Ever read a blog with an executive summary? Here you go.
Because this synopsis of the Washington Avenue traffic study gets a little wonky, here’s the executive summary:
Hennepin County just released a report that shows it could reconstruct Washington Avenue, eliminate two lanes in the process, and still reduce congestion by optimizing the signal timing. The great news from this study is that it substantially weakens (or even eliminates) the short-term congestion-based argument against removing the lanes.
Before I dive into the long version, I want to insert the perspective of the Minneapolis Bicycle Coalition. We disagree with Hennepin County that questionable assumptions about future traffic growth justify six lanes rather than five lanes. We also disagree with the policy decision that livability of the 5,000 current neighborhood residents living within two blocks of this project is less important than 90-180 seconds of travel time caused by the additional year-2035 commuters who may or may not ever appear on Washington.
Now for the long version, with more detail and background – wonky enough I had to get some assistance writing this up:
Hennepin County is planning to completely reconstruct Washington Avenue between 5th Avenue and Hennepin Avenue, and is also studying potential improvements in the Mill District between the 35W ramps and 5th Avenue. To help inform the designs for the new street, Hennepin County commissioned Alliant Engineering, Inc. to complete the “Washington Avenue Traffic Operation Analysis,” which was made available to the public via the County’s website last week.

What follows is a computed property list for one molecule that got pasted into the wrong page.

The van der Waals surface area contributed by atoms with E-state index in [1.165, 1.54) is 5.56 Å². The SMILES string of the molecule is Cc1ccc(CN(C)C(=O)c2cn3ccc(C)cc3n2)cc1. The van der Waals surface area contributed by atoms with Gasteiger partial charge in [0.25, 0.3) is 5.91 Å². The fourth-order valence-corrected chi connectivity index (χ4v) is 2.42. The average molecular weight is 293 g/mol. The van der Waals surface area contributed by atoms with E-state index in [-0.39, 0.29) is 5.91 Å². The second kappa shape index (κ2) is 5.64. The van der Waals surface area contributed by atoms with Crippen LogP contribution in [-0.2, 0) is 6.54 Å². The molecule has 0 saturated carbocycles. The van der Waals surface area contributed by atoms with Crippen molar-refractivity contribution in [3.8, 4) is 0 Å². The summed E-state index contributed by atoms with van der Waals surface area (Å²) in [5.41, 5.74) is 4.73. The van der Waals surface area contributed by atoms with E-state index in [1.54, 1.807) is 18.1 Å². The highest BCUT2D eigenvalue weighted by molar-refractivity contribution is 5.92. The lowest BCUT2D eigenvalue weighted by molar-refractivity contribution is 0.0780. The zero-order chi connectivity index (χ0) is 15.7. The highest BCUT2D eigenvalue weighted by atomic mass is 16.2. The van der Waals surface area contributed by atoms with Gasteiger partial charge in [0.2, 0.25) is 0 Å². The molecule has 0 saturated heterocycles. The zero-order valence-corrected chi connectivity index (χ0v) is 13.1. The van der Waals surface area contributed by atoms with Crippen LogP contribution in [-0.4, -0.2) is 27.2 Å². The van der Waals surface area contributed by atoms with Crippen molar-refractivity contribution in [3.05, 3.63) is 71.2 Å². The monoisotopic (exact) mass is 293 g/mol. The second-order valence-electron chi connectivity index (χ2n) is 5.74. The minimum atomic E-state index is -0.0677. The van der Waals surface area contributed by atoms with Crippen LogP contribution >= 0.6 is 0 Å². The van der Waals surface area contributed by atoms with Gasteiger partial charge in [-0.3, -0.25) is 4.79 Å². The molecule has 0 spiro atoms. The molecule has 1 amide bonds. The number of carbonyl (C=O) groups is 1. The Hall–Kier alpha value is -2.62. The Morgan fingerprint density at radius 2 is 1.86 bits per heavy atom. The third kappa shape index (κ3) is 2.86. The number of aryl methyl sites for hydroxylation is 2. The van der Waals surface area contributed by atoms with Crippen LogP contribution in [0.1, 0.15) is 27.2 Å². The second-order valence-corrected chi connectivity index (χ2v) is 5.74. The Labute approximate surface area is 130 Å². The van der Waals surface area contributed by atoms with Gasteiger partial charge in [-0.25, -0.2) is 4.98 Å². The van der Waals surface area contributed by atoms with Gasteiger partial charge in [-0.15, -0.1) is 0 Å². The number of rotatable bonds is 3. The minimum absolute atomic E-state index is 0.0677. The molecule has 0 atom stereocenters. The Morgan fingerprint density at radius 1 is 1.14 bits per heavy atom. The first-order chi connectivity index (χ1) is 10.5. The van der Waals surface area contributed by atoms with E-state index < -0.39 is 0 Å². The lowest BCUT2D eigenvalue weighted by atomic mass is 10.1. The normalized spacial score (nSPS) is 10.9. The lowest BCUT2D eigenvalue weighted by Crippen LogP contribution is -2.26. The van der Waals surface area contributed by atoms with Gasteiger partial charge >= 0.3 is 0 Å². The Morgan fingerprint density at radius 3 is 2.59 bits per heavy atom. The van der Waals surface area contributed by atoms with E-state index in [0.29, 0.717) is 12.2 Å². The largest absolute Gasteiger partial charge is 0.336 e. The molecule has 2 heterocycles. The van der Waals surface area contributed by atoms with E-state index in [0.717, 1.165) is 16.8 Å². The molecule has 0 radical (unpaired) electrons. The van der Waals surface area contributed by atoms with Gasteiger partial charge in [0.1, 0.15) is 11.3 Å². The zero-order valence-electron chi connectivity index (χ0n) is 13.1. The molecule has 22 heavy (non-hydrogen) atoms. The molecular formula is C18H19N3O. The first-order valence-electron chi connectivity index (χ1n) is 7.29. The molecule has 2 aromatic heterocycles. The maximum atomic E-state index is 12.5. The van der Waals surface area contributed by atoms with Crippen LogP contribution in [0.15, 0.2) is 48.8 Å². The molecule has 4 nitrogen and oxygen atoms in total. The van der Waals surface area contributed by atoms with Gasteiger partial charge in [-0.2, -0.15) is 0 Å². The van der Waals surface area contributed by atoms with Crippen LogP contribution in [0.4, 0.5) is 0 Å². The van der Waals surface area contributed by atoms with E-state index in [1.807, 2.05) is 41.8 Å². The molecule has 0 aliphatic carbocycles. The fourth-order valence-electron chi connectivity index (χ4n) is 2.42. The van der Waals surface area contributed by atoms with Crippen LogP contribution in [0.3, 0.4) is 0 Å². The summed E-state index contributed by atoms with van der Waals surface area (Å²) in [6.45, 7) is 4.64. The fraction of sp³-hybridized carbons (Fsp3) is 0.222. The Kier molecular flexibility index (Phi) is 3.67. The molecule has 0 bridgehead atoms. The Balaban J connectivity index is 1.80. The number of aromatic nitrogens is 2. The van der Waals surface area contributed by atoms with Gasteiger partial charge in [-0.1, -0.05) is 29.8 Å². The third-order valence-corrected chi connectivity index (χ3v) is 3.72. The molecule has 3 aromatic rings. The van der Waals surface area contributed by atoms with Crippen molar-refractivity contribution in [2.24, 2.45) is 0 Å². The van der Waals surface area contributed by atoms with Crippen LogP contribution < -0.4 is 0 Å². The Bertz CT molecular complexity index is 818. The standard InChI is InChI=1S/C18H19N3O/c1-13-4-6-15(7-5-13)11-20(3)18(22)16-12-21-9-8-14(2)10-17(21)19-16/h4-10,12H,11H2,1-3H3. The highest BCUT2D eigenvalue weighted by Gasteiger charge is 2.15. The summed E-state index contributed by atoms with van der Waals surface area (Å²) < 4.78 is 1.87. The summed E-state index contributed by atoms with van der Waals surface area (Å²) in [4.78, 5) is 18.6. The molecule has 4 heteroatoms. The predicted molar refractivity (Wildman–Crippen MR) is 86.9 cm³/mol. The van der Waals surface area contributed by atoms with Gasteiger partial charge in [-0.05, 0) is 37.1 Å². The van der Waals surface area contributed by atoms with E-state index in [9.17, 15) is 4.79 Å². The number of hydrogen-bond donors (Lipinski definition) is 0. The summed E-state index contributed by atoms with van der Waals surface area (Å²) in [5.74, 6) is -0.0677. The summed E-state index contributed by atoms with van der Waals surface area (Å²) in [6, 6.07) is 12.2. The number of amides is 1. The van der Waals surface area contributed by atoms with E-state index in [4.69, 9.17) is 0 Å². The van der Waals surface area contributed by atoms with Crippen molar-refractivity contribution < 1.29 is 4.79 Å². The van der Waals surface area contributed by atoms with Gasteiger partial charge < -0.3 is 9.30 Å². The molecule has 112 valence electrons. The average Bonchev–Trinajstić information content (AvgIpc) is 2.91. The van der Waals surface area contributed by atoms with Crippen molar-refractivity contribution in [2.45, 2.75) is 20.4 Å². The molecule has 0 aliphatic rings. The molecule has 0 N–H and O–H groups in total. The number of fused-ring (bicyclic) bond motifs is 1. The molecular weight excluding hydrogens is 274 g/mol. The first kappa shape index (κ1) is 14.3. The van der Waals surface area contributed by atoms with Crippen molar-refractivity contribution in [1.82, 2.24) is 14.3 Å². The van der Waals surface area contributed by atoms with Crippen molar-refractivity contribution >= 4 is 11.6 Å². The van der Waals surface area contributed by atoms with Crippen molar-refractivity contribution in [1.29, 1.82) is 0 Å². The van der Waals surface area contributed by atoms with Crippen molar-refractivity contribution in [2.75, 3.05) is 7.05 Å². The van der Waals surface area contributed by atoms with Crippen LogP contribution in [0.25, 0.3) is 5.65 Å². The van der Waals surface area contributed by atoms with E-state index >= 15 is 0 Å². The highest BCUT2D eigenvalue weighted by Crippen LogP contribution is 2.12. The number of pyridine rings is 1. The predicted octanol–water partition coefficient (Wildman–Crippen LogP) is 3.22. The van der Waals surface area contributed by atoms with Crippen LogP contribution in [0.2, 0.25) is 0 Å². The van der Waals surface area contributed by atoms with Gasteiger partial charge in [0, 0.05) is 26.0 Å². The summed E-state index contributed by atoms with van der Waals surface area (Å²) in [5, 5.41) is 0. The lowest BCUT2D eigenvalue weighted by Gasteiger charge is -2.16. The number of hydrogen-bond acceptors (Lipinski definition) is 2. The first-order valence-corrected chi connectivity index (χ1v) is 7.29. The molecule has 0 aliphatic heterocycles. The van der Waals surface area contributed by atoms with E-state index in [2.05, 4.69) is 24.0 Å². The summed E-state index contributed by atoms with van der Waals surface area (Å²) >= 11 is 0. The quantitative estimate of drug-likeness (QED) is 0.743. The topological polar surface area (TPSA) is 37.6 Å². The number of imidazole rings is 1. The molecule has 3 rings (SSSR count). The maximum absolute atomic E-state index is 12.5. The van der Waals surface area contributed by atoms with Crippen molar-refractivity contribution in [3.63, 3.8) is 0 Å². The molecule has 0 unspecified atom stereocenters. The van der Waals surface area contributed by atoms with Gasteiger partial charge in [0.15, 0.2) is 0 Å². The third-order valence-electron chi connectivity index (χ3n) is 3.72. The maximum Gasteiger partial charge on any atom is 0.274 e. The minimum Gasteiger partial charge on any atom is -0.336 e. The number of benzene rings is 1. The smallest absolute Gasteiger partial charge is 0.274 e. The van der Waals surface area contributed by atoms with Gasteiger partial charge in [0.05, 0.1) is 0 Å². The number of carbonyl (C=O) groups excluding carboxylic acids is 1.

Some of the assumptions in the report have been questioned, as you can read in Brendon Slotterback’s blog post at streets.mn.
With all due respect to Brendon, I take a different view Alliant Engineering’s work. I actually love their Traffic Operation Analysis.
I love it, because it offers careful, honest, and precise analysis of the traffic conditions on Washington. Some may argue that the report takes a very narrow view of the world. They might say it excludes the things that downtown residents and employees care most about, like a consistently compelling downtown experience, leading the nation in transportation options, creating green infrastructure, showcasing the riverfront, or forging connections to the University of Minnesota (to plagiarize freely from the Downtown Council’s 2025 plan).
They might also say the traffic analysis fails to adequately consider the Downtown Council’s vision for the greening of downtown.
Some critics would say that traffic engineers get paid to view the world through a straw. I would argue that this is not a shortcoming, because the fact is that most professionals, whatever their profession, get paid to view the world through their particular straws. So rather than criticizing this report, I have a different proposal.